We regularly get asked, “Why do I get holes in my running shoes?”. This is such a common question and many runners assume it’s a fault with the shoe, but it’s certainly not as clear cut as that.
How do I get holes in my running shoes?
Holes in the upper of your running shoes are very annoying. After spending decent money on some lovely new shoes, the last thing you want is holes in the upper. Unfortunately, this is often the reality of owning running shoes that have thin mesh uppers designed with only breathability and support in mind.
The simple reason for the holes occurring is friction, the reason for the friction is dependant on where the holes occur:
Holes in the Toe Box of Shoes
These are the most common holes you see in running shoes, we would estimate that roughly 1 in every 5 runners will get this type of hole in their running shoes regularly. The reason for it occurring is due to the big toe rubbing away at the mesh from underneath.
This is down to one major factor and that is your big toe function. If your hallux joint (Big Toe) doesn’t move freely through its entire range of motion when it is loaded (when you toe off), then the distal phalanx will overextend to compensate this. “Lifting” of the distal phalanx occurs at a time when the mesh is close to your toes (a fraction of a second after it should). This slight difference in timing and the angle of the extension of the end of the toe (which contains the tip of the nail) rather than the whole toe is enough, when repeated thousands of times per run, to wear away the mesh pretty quickly.
It’s not uncommon for runners to see a thinning of the mesh after just a few runs. Annoyingly, although manufacturers are well aware of this problem, their focus is on comfort and breathability so they very rarely reinforce the mesh in the toe box. However, as shoe models evolve, so does the technology (including the upper mesh).
Holes in Heel Collar Lining
These holes are the next most common type of hole we regularly see in our customers’ shoes. They occur due to excessive heel movement in your shoes, this can be unnoticeable heel movement or heel movement you are aware of. It is most often down to heel movement caused by more pronation on one foot than the other.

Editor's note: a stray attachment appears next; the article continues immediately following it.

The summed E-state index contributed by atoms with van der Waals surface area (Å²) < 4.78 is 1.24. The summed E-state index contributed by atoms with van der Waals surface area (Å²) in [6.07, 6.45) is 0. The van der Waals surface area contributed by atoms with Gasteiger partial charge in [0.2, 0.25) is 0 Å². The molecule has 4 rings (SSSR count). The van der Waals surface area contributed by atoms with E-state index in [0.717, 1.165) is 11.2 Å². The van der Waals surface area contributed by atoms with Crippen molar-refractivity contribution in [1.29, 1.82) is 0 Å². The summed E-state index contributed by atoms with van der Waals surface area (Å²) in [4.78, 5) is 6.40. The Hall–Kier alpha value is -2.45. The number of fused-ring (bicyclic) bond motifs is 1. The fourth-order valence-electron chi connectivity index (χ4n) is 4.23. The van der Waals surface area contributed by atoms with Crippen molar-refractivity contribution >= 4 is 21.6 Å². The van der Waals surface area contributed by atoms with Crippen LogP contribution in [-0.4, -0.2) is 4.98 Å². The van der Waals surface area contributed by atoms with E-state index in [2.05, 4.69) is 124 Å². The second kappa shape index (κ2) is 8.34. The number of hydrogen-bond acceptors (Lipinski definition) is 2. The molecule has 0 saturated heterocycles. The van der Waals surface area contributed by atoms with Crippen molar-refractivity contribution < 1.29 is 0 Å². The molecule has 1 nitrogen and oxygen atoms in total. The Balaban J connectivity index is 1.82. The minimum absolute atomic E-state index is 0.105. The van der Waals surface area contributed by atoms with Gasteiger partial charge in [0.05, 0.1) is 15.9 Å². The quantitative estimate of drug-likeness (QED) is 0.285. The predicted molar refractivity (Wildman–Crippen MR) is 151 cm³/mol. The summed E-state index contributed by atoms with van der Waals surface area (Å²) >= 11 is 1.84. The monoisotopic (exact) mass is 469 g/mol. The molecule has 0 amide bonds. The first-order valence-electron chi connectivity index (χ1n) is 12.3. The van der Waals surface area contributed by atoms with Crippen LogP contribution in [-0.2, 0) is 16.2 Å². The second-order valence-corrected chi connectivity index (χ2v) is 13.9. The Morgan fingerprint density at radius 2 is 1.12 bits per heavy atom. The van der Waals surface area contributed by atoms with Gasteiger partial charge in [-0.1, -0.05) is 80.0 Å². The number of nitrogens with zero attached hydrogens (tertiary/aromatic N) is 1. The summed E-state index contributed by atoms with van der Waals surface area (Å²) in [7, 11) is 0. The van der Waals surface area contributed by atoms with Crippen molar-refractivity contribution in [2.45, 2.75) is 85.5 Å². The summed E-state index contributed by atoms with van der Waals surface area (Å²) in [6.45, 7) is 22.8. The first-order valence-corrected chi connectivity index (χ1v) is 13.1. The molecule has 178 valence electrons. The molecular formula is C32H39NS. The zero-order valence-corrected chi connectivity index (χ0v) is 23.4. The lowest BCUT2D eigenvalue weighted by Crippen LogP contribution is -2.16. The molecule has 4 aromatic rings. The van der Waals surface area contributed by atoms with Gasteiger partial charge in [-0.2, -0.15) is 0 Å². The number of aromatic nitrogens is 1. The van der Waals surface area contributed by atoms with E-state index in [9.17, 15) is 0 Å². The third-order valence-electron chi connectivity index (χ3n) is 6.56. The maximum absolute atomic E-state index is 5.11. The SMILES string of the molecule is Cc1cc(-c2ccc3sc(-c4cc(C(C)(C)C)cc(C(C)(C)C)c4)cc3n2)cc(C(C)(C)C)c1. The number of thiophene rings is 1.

As the foot pronates the lateral heel lifts up, again this is due to a biomechanical function and is very difficult to remedy. This movement is repeated every time you take a stride and so thousands of up and down movements per run. This results in a lot of friction and therefore it’s easy to see how the soft silky linings of running shoes are easily worn through.
What can I do about holes in my running shoes?
Whilst holes will be inevitable for some runners, some people will be able to avoid (or at least reduce the amount of) holes in their running shoes by taking a few precautions:
Holes in Toebox
- Try to choose shoes with a deeper toe box where possible
- Most local cobblers can apply patches inside the shoes as a preventative measure
- Keep your toenails as short as possible
- Choose technical running socks with good toe padding
- Make sure you have running shoes properly fitted, that can help improve big toe function
Holes in Heel Lining
- Make sure you have running shoes professionally fitted by a running shop
- Adding corrective insoles can help reduce pronation and therefore lateral heel rub
- Choose technical running socks with good heel padding
- Most cobblers can apply preventative patches inside the heel lining
- Use the last lace hole in your shoes to lock your heel in better
If you have taken all of the above precautions and you are still being haunted by holes, then the chances are that you will get holes in any running shoe, as you biomechanics will dictate so.
You may be lucky enough to find certain shoes go unscathed, but this will be down to luck! We always advise runner to get properly fitted footwear, and if you are experiencing recurring holes, it could make a world of difference.
If you have any other advice for your fellow runners, or would like to suggest a question for us to answer then why not add your comments below or email us at firstname.lastname@example.org?